Category Archives: Matthew

The story of the EPIPHANY

Revisiting the Epiphany Story

Before you begin with the story-watching/learning process, check out this beautiful song by Richard Bruxvoort Colligan, musician, Psalm scholar and liturgical theologian! His gift to us this Epiphany. You can see/hear more of Richard’s work at Worldmaking Publishing and Psalm Immersion –or hear his wonderful weekly segment on the Pulpit Fiction Podcast!



Matthew 2:1-12
As told by Elizabeth Adkisson



HOMAGE–What does it mean to “pay homage”? To pay homage is to pay respect. The wise men wanted to go to find Jesus to show him respect and honor him. Do you think King Herod really wanted to find baby Jesus to “pay him homage”? In what ways did the magi (the “wise men”) pay him homage? How would you or have you paid someone homage?

EPIPHANY This story is called the story of the “Epiphany.” An “epiphany” is an appearance–often an incredibly special one. On January 6, we celebrate the Epiphany (appearance) of Jesus Christ to the Magi (wise men).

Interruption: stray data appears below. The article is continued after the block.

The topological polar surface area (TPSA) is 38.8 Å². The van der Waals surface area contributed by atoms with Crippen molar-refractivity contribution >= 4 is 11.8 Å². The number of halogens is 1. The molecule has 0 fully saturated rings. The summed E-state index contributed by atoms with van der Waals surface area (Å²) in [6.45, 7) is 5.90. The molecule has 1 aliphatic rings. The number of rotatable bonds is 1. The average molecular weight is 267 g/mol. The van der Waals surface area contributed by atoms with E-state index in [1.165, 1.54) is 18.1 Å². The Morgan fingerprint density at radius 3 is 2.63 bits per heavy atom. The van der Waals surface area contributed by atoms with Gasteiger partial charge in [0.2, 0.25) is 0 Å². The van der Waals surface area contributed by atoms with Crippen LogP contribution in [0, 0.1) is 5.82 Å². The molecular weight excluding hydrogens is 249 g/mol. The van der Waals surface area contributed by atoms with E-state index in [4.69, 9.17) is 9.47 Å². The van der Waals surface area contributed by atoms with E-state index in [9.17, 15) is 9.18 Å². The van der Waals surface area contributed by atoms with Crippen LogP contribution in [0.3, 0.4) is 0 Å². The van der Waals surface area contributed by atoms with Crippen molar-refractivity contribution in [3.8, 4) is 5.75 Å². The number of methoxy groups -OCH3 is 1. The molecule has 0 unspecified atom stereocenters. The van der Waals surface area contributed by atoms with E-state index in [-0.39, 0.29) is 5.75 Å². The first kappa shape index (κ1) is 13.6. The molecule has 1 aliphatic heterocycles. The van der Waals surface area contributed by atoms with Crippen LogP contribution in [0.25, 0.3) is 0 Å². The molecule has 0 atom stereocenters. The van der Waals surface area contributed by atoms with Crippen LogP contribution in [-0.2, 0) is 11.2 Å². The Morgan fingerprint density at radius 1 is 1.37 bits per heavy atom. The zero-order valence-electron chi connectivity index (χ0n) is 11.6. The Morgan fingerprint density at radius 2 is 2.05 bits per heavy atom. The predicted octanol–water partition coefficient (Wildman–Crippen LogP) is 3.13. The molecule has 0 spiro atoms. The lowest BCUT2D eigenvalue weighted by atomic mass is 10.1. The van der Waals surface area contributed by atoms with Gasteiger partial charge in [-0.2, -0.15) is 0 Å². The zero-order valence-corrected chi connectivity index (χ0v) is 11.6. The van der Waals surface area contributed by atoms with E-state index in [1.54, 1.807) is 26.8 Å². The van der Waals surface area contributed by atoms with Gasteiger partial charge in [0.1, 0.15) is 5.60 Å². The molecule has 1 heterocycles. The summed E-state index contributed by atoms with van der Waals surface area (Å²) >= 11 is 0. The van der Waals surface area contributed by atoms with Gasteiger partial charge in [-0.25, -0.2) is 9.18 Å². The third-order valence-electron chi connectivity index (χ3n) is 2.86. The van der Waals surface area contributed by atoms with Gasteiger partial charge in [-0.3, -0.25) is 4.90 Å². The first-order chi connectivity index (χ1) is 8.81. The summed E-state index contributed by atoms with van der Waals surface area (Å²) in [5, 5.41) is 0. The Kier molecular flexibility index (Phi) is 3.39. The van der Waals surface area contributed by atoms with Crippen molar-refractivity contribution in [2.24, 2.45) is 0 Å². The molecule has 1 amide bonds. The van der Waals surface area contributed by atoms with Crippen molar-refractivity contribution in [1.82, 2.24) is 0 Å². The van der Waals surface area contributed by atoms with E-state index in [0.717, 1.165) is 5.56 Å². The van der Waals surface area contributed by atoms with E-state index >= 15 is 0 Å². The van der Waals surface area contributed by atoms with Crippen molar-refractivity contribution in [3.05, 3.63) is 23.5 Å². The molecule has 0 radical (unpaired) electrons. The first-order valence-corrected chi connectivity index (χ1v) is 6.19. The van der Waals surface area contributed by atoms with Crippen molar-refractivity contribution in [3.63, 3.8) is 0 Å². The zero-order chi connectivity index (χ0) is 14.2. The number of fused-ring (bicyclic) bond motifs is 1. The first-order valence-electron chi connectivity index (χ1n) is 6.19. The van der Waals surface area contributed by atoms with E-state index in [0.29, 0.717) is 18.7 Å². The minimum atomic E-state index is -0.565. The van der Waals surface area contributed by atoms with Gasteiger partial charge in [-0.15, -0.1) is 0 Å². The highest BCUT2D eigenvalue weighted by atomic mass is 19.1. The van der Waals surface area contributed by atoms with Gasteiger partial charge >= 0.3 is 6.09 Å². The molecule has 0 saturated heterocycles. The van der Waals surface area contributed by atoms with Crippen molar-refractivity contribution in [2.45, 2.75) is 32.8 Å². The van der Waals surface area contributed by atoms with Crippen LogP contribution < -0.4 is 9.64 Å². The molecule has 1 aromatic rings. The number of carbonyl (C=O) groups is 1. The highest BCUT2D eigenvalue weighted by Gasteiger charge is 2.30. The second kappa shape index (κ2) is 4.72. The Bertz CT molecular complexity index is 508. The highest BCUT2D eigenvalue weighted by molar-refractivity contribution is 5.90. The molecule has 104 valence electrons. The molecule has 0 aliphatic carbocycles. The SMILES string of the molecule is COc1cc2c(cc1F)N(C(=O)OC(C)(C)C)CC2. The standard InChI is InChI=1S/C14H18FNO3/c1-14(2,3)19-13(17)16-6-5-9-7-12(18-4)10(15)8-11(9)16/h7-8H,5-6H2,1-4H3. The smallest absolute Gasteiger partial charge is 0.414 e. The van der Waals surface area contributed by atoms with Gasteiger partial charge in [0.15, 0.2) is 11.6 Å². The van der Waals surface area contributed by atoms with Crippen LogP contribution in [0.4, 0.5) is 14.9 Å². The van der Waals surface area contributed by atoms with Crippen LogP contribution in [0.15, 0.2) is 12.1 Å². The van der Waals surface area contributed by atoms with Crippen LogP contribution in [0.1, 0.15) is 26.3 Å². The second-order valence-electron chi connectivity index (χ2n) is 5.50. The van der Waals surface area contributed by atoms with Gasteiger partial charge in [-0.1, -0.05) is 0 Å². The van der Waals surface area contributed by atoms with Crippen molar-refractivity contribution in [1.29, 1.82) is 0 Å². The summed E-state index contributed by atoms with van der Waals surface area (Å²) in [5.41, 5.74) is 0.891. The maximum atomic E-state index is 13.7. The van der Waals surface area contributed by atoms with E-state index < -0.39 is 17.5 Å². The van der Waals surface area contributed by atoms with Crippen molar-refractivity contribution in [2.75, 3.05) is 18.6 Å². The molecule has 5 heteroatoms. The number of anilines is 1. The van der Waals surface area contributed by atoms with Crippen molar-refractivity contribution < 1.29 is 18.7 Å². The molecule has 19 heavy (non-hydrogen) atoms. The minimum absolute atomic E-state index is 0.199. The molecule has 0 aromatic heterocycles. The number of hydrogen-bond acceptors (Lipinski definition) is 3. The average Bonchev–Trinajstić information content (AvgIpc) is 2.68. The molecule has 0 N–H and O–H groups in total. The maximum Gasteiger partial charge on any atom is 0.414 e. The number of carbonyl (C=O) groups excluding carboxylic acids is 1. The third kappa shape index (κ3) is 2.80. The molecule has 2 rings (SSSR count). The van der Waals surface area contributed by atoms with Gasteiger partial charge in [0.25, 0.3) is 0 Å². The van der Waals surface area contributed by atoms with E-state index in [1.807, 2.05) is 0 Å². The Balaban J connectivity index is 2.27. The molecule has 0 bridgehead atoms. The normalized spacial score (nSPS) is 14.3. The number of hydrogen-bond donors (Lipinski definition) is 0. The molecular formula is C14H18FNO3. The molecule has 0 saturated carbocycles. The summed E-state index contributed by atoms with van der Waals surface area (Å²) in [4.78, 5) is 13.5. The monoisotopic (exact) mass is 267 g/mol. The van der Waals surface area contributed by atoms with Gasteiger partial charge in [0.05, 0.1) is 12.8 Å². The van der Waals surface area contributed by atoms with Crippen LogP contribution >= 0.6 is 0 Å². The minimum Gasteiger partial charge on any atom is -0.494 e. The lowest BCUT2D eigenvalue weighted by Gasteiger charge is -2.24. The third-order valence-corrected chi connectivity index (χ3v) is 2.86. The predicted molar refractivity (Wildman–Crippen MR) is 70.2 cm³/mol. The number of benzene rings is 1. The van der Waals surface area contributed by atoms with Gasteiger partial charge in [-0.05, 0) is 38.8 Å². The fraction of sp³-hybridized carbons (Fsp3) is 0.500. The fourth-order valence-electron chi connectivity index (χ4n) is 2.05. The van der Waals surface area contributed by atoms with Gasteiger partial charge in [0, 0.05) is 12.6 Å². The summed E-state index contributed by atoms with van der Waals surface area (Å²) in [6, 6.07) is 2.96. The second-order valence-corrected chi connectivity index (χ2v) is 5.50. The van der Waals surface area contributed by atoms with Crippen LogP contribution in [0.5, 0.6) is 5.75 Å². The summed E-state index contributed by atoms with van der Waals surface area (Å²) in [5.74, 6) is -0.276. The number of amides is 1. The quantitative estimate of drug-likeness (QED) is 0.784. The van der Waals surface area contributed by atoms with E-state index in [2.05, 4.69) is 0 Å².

For all ages:

***What makes someone wise? Who are the wise men and women that you know today? Who are the wise people in the world?

***Get out your “nativity set” (it can be an actual nativity set or just about any kind of moveable objects)! Since most nativity sets don’t have Herod (he’s not the most popular guy), find something to play Herod. Got a Darth Vader figure, great! Even a salt shaker will do. Be creative! As Ms. Adkisson’s story plays, have your family play out the Epiphany scene. (You can also read another version of the story here.) Then try to tell it yourself as you move the pieces around. (What parts of the story did you remember? What was left out?) manger4

For the older set:

***If I were telling this story, in order to connect with Herod, I might think about a time I struggled with jealousy (fear that something I have will be taken away by someone else). Recall a story of jealousy from your own life.

***Later in Matthew, Jesus says this: “For those who want to save their life will lose it, and those who lose their life for my sake will find it.” (Mt 16:25) Are you worried about what might be taken away from you (or what you might have to give up) in order to follow God? Tell a story about a time you gave something up to follow God–or witnessed someone else make a sacrifice to follow God.

Improv Wisdom